Immunotherapy Could Improve Duchenne Muscular Dystrophy Outcomes

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New research out of Germany indicates that immune therapy might help treat Duchenne muscular dystrophy (DMD), a serious disease that causes muscle weakness. In a mouse model of the disease, the ability to run, as well as disease biomarkers, appeared to improve following antibody treatment, specifically a form of human immunoglobulin G (IgG). The work could open the door for the development of new treatments for DMD. The article, titled Treatment with human IgG improves the early disease course in a mouse model of Duchenne muscular dystrophy appeared in July 31st in the Journal of Neurochemistry.

DMD is a genetic disease in which severe muscle degeneration occurs. It usually occurs in boys, and causes a progressive loss of muscle function, beginning in the lower limbs. The DMD gene encodes the muscle protein, dystrophin. The standard treatment for DMD is the use of glucocorticosteroids, but unfortunately these drugs have many side-effects.

Led by first author Jana Zschüntzsch at the Universitätsmedizin Göttingen, Göttingen, Center for Neurological Medicine, the scientists sought to test whether an immune system therapy might be used for the treatment of the disease, by first testing what is known as an immunoglobulin G (IgG) in an experimental mouse model of DMD. They compared the IgG treatment to an injection that did not contain the treatment (control), given when the mice were both 3 and 7 weeks old.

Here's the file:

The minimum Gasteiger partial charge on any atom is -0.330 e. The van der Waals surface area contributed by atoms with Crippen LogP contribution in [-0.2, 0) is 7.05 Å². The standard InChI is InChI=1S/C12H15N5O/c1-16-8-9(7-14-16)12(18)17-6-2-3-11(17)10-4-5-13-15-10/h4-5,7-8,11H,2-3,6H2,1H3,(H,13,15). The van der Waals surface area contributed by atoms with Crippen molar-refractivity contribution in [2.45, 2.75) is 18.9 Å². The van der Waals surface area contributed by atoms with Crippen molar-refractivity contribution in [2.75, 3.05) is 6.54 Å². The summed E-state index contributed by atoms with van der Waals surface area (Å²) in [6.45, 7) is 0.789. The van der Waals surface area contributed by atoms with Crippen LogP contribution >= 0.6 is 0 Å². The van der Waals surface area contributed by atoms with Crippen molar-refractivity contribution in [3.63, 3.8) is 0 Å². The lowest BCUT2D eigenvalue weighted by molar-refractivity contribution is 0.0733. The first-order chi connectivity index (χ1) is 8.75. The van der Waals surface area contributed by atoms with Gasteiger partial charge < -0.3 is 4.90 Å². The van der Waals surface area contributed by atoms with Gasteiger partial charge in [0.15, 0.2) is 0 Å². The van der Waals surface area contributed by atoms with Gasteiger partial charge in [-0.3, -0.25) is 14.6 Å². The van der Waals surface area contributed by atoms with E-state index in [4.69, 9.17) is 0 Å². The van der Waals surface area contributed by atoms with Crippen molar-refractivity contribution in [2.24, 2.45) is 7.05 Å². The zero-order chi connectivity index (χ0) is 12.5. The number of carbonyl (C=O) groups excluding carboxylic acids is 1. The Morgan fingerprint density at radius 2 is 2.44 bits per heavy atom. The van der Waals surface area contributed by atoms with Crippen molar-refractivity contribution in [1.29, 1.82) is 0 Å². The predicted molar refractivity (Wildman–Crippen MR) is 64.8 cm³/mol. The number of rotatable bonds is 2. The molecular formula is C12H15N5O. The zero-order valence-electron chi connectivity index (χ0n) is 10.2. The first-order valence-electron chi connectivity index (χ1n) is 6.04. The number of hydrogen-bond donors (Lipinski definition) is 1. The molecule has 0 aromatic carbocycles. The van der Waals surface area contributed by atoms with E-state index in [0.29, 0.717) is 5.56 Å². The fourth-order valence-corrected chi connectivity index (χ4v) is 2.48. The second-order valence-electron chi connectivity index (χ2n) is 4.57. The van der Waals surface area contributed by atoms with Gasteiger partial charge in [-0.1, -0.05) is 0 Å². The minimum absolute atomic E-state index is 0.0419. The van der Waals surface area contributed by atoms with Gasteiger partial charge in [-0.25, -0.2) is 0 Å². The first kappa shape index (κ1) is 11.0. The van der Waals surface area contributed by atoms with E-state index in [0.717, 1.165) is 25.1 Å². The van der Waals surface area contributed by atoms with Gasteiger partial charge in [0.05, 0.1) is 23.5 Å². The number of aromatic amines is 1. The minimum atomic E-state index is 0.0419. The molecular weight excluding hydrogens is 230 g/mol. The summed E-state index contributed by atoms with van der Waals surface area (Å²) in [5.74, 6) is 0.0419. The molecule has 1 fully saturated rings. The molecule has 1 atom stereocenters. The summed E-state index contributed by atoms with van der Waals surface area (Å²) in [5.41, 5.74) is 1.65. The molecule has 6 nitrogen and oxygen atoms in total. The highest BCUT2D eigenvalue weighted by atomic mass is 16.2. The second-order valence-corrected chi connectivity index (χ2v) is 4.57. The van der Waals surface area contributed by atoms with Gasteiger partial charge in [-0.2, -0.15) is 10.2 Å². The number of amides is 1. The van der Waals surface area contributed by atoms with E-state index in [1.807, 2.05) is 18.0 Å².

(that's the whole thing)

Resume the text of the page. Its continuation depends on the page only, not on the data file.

Researchers measured the ability of the animals to run in a wheel. After 8 weeks, they also measured several biological markers in the blood, diaphragm and lower limb muscles. The IgG treatment decreased serum creatine kinase and mRNA levels of relevant inflammatory markers in the diaphragm and limb muscles. Serum creatine kinase is a DMD biomarker which indicates that an immune system process might be in overdrive. When the immune system is activated, it can be beneficial in the short term, but can be damaging over the long term. Cells that participate in the inflammatory response, known as macrophages, also went down in the quadriceps muscles due to IgG treatment.

In their report, the researchers stated that “Collectively, this study demonstrates that, in the early disease course of [DMD] mice, human IgG improves the running performance and diminishes myopathic damage and inflammation in the muscle. Therefore, IgG may be a promising approach for treatment of DMD.”

The study may be a first step in the development of new treatments for DMD, hopefully with reduced side effects relative to the current standard, glucocorticoids. Naturally scientists will need to conduct studies in humans before the promise of IgGs for DMD can be realized.